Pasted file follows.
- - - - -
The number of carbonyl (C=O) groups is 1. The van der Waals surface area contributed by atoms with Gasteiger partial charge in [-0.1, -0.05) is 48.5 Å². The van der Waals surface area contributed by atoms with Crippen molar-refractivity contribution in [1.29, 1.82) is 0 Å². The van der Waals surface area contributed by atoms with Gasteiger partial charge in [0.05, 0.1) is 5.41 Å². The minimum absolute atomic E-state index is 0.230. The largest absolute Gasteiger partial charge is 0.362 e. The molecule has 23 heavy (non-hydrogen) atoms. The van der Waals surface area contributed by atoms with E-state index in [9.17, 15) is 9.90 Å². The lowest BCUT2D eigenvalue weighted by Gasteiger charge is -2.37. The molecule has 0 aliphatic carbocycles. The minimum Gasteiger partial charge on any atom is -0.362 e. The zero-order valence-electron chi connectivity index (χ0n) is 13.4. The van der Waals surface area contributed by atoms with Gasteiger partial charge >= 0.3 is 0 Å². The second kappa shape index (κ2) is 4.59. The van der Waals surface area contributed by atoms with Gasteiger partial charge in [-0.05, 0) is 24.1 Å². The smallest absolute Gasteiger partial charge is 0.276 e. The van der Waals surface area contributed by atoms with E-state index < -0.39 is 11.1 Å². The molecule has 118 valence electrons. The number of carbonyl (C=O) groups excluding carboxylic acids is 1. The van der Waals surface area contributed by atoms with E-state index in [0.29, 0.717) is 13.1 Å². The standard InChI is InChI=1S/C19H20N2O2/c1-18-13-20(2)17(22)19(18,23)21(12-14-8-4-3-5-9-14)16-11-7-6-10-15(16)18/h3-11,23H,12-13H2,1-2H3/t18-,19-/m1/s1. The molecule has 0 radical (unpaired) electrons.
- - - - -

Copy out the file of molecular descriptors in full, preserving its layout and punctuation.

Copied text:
The number of carbonyl (C=O) groups is 1. The van der Waals surface area contributed by atoms with Gasteiger partial charge in [-0.1, -0.05) is 48.5 Å². The van der Waals surface area contributed by atoms with Crippen molar-refractivity contribution in [1.29, 1.82) is 0 Å². The van der Waals surface area contributed by atoms with Gasteiger partial charge in [0.05, 0.1) is 5.41 Å². The minimum absolute atomic E-state index is 0.230. The largest absolute Gasteiger partial charge is 0.362 e. The molecule has 23 heavy (non-hydrogen) atoms. The van der Waals surface area contributed by atoms with E-state index in [9.17, 15) is 9.90 Å². The lowest BCUT2D eigenvalue weighted by Gasteiger charge is -2.37. The molecule has 0 aliphatic carbocycles. The minimum Gasteiger partial charge on any atom is -0.362 e. The zero-order valence-electron chi connectivity index (χ0n) is 13.4. The van der Waals surface area contributed by atoms with Gasteiger partial charge >= 0.3 is 0 Å². The second kappa shape index (κ2) is 4.59. The van der Waals surface area contributed by atoms with Gasteiger partial charge in [-0.05, 0) is 24.1 Å². The smallest absolute Gasteiger partial charge is 0.276 e. The van der Waals surface area contributed by atoms with E-state index < -0.39 is 11.1 Å². The molecule has 118 valence electrons. The number of carbonyl (C=O) groups excluding carboxylic acids is 1. The van der Waals surface area contributed by atoms with E-state index in [0.29, 0.717) is 13.1 Å². The standard InChI is InChI=1S/C19H20N2O2/c1-18-13-20(2)17(22)19(18,23)21(12-14-8-4-3-5-9-14)16-11-7-6-10-15(16)18/h3-11,23H,12-13H2,1-2H3/t18-,19-/m1/s1. The molecule has 0 radical (unpaired) electrons.